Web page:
Many Americans have a love affair with their lawns. That’s not news, of course. It’s been true for as long as I can remember. My father spread lime and fertilizer every year in an effort to get the ‘perfect’ lawn, and I can recall him trying (in vain) to get rid of dandelions in the lawn by digging them up. He even had a special forked weeder for that very purpose he kept hanging in the garage. Apparently I was obsessed too when I was younger, if the below photo is any indication. Thank goodness I grew out of it!
I guess we can blame it on our first president, George Washington. His house in Mt. Vernon has an impressive expanse of grassy lawn out front. So does the White House in Washington, D.C. In 1943, FDR and First Lady Eleanor Roosevelt planted a Victory Garden on the White House grounds, and our current First Lady planted a vegetable garden on the south lawn, but so far no one has made the iconic front lawn go away. It’s an American institution, some say, and a necessity for the formal look of the grounds.
I’m not a big fan of lawns, and neither is my wife. To me, a lawn is a boring monoculture that requires too much maintenance and offers little in return. As soon as we moved into Happy Acres, we started making ours go away. We put up a greenhouse, planted a vegetable garden and all different kinds of fruits, and created other gardens for flowers and herbs. Slowly we have made our lawn disappear, while at the same time adding some biodiversity. We love it that way, and so do the birds, bees and butterflies. We’ve still got more lawn than I would like, but there is probably half what there was when we bought the place. That’s a big step in the right direction as far as I am concerned.
Several years ago my wife and I traveled to Italy. Europeans don’t seem to share the American obsession with lawns. Most houses in Italy had small front yards with little grass planted. But almost every house with any kind of land had a garden planted. I could tell that even while riding on the tour bus. The vegetable gardens were easy to spot, with the dark greens of Cavolo nero (Lacinato kale), the lighter colors of salad greens, and the spiky leaves of artichokes. Out in the country, the more spacious homes were likely to have olive trees or grape vines planted out front. It was hard to get photos from a bus zipping down the road, but the images are indelibly etched in my mind.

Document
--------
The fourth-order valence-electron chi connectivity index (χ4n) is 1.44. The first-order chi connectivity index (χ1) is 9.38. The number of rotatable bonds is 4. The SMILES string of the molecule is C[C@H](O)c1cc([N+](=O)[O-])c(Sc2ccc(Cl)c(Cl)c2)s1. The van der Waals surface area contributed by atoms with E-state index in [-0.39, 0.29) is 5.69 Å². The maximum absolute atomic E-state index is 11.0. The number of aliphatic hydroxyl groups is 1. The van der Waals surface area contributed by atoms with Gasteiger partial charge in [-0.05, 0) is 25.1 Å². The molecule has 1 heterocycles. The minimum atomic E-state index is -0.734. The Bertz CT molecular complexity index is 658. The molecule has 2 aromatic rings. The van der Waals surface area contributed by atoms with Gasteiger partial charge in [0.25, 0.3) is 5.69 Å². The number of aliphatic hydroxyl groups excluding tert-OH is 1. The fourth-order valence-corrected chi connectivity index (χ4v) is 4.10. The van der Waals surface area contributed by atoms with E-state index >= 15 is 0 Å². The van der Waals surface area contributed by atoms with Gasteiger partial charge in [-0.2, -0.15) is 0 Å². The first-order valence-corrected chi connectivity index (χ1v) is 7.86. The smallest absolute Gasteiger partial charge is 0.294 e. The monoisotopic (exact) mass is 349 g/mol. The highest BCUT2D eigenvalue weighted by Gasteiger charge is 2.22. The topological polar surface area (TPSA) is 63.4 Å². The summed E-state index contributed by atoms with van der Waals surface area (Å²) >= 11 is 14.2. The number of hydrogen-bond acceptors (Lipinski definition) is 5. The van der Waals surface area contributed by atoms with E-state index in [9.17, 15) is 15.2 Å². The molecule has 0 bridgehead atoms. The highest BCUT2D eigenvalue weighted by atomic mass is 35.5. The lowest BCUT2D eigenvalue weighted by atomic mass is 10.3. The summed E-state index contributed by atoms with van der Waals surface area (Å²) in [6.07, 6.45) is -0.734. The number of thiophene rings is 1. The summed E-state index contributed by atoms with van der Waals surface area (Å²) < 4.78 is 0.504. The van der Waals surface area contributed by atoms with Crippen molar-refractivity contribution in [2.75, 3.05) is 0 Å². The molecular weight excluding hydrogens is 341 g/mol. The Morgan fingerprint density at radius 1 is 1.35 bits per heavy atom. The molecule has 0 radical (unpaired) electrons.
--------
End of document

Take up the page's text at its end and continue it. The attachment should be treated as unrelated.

What lawn we do have here is not exactly a monoculture. We have lots of dandelions, dead nettle, henbit and my favorite, white clover. It’s a favorite for honeybees too, so I do nothing to encourage the grass or discourage the other plants, especially the clover. We also don’t spray any toxic chemicals out there. I know the wildlife appreciates it, and for that matter, so do my wife and I.
Speaking of bees, ours are due to arrive next week. I am really looking forward to having them buzzing around Happy Acres again. The clover is just now starting to bloom, so they are right on time to enjoy it!
I’ve never been much of a lawn person either. Here we have very little lawn. Our back yard has a tiny patch maybe 15′ x 8′. The front has a section that is all drivable grass (so we could get rid of some of the blacktop and turn it into my garden). So it is useful lawn. And again not too big. But then the yard isn’t big either.
I live in a very suburban area. I have to keep the neighbors happy, but I have started expanding the foundation gardens, and incorporating pretty edibles (such as runner beans and passion fruit.) My husband planted me a peach tree out front, which I was able to surround with a large round strawberry bed earlier this year. Slowly but surely, I am whittling away at this lawn. 🙂
Perfectly said! I could never understand obsession with lawns. Growing up in Europe gardens and flower beds were the norm and back yards were shaded by fruit or nut trees. So of course as soon as we bought our home we stated building garden and plant as much as we could squeeze into our property.
good for you, converting a useless lawn into something edible, beautiful, and organic. Good for wildlife, and good for people. Most of my yard is in vegetable beds, fruit trees, hedges, pavers, nasturtium, allysium, and other flowers, herbs, ferns, and a patch of Zoysia grass, aka Korea grass, that never needs mowing, fertilizer, pesticides or herbicides. My yard is safe for bees and butterflies. Sadly, they fly to my neighbors’ yards and are killed by their toxic lawn chemicals.
I’ve attempted to minimize the size of the lawn but don’t know how to get rid of all of it. Much of what was lawn when I moved here has been converted to a “rough” where yard transitions into woods. I mow that high with a brush cutter 3-4 times a year. Still it beats cutting once a week. The high maintenance lawn that remains around the house can be cut in 30 minutes.